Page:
So, Safari ants are these amazing creatures that plan and strategize attacks on certain areas. They march in lines and follow the very large commander ants. Each commander leads a troupe of ants. The commander stands erect on his back legs with his very large pincers open wide. All of the smaller ants march in front of him. They plan their ‘attacks’ during the day and they always attack at night. They will go great distances around and area to surround their prey. They have been known to surround and kill large animals. And they bite hard! Unfortunately we have all experience this…
Sunday afternoon, Julia and Msuni accidentally stumbled across their new nest, which was about 20 yards below the house. In a matter of seconds, they were both crawling with ants and started screaming. We stripped them down and got all of the ants off. And then we went to work.
Being uninformed Americans, we followed Annah and Naimutie, one of the 12 year old girls living here. They gathered hot coals from the ‘jico’ and started pouring them over the piles of ants. Then we gathered dried grasses and lit them on fire and placed them all along their trail. We were trying to create a barrier to drive them down the hill towards the creek. Some people here actually leave their houses for several days when these ants come. The ants kill every living thing in their path, including spiders, bugs and unwanted creatures living in the remote corners of the house. They see it as a blessing!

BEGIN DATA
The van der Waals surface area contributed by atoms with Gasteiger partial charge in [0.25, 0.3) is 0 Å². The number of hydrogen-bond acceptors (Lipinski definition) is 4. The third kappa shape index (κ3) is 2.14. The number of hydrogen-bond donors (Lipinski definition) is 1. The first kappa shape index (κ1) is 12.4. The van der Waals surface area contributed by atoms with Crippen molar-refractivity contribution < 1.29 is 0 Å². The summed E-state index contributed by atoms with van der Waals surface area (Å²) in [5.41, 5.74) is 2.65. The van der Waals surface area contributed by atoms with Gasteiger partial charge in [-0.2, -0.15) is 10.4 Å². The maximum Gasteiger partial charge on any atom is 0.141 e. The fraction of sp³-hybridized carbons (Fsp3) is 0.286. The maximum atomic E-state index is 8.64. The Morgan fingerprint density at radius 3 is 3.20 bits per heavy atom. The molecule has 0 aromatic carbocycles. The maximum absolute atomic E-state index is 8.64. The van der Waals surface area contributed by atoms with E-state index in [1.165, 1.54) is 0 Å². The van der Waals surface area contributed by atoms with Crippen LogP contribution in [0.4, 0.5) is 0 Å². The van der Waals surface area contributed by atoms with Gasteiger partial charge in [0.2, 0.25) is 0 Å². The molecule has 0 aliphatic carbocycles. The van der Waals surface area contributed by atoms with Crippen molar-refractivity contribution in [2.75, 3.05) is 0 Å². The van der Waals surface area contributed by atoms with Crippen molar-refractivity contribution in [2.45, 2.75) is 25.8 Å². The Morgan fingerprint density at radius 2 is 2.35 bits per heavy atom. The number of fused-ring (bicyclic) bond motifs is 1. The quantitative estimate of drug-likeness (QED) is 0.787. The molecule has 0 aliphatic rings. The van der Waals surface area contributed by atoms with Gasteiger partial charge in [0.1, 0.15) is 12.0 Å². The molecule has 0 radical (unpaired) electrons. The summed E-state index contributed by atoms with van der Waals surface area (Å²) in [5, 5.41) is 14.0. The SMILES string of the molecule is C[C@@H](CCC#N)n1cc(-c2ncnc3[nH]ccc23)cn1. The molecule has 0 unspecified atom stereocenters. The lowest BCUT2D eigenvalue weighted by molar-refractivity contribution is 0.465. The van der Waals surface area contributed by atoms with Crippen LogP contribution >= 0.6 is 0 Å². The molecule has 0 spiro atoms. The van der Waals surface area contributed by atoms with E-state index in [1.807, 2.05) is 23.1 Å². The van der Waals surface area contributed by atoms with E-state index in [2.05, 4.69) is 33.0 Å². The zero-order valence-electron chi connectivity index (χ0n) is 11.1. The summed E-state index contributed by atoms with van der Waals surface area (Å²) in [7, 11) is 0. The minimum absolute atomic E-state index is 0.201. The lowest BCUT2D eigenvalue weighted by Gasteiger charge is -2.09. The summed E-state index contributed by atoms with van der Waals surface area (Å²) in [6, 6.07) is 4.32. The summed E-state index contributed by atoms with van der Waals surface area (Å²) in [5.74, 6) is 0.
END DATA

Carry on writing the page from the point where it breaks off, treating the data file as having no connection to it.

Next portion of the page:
This morning, we found them near the dish-washing station in the back yard. Caleb and Emmanuel worked to light them on fire today. We are wondering where they will turn up tomorrow! Anyone want to come and visit Kenya?
I have found myself experiencing joy these past few weeks in several very unusual circumstances. Here is one story…
On Saturday evening, our family was enjoying a rare meal together alone. We were talking about our day and savoring the roast beef and mashed potatoes I had prepared when a chicken wandered into the room. He was looking for a place to lay and egg. Kenyans think nothing of this. As Joseph would say, “Why would you shoo something that is food out of the room?”